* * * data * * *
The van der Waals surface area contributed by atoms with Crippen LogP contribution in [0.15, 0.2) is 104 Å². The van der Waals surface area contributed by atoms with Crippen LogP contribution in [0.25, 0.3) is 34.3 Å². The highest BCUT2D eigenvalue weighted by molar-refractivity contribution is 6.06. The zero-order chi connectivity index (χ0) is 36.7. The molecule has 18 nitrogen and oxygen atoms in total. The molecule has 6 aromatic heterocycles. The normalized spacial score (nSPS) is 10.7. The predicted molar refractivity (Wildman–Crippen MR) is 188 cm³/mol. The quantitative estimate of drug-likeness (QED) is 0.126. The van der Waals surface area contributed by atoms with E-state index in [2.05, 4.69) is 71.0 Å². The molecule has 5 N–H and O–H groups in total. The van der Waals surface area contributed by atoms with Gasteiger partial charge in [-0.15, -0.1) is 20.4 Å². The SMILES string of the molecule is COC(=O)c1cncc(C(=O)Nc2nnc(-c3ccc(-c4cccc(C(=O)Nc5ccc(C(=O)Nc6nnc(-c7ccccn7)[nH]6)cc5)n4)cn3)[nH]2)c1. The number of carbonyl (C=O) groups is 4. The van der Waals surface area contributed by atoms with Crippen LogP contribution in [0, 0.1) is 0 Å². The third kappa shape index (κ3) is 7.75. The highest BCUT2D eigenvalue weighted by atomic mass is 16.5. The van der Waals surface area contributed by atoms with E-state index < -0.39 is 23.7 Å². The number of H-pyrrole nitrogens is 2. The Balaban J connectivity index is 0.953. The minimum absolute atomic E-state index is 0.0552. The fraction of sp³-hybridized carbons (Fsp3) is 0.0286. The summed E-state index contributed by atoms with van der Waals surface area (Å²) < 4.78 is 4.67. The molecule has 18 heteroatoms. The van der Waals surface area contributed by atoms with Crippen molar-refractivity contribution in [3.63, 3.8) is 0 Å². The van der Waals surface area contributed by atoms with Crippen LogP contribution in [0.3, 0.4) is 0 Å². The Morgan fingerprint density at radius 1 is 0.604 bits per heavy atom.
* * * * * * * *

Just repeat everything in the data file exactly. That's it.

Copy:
The van der Waals surface area contributed by atoms with Crippen LogP contribution in [0.15, 0.2) is 104 Å². The van der Waals surface area contributed by atoms with Crippen LogP contribution in [0.25, 0.3) is 34.3 Å². The highest BCUT2D eigenvalue weighted by molar-refractivity contribution is 6.06. The zero-order chi connectivity index (χ0) is 36.7. The molecule has 18 nitrogen and oxygen atoms in total. The molecule has 6 aromatic heterocycles. The normalized spacial score (nSPS) is 10.7. The predicted molar refractivity (Wildman–Crippen MR) is 188 cm³/mol. The quantitative estimate of drug-likeness (QED) is 0.126. The van der Waals surface area contributed by atoms with E-state index in [2.05, 4.69) is 71.0 Å². The molecule has 5 N–H and O–H groups in total. The van der Waals surface area contributed by atoms with Gasteiger partial charge in [-0.15, -0.1) is 20.4 Å². The SMILES string of the molecule is COC(=O)c1cncc(C(=O)Nc2nnc(-c3ccc(-c4cccc(C(=O)Nc5ccc(C(=O)Nc6nnc(-c7ccccn7)[nH]6)cc5)n4)cn3)[nH]2)c1. The number of carbonyl (C=O) groups is 4. The van der Waals surface area contributed by atoms with Crippen LogP contribution in [0, 0.1) is 0 Å². The third kappa shape index (κ3) is 7.75. The highest BCUT2D eigenvalue weighted by atomic mass is 16.5. The van der Waals surface area contributed by atoms with E-state index < -0.39 is 23.7 Å². The number of H-pyrrole nitrogens is 2. The Balaban J connectivity index is 0.953. The minimum absolute atomic E-state index is 0.0552. The fraction of sp³-hybridized carbons (Fsp3) is 0.0286. The summed E-state index contributed by atoms with van der Waals surface area (Å²) < 4.78 is 4.67. The molecule has 18 heteroatoms. The van der Waals surface area contributed by atoms with Crippen molar-refractivity contribution in [3.63, 3.8) is 0 Å². The van der Waals surface area contributed by atoms with Crippen LogP contribution in [0.3, 0.4) is 0 Å². The Morgan fingerprint density at radius 1 is 0.604 bits per heavy atom.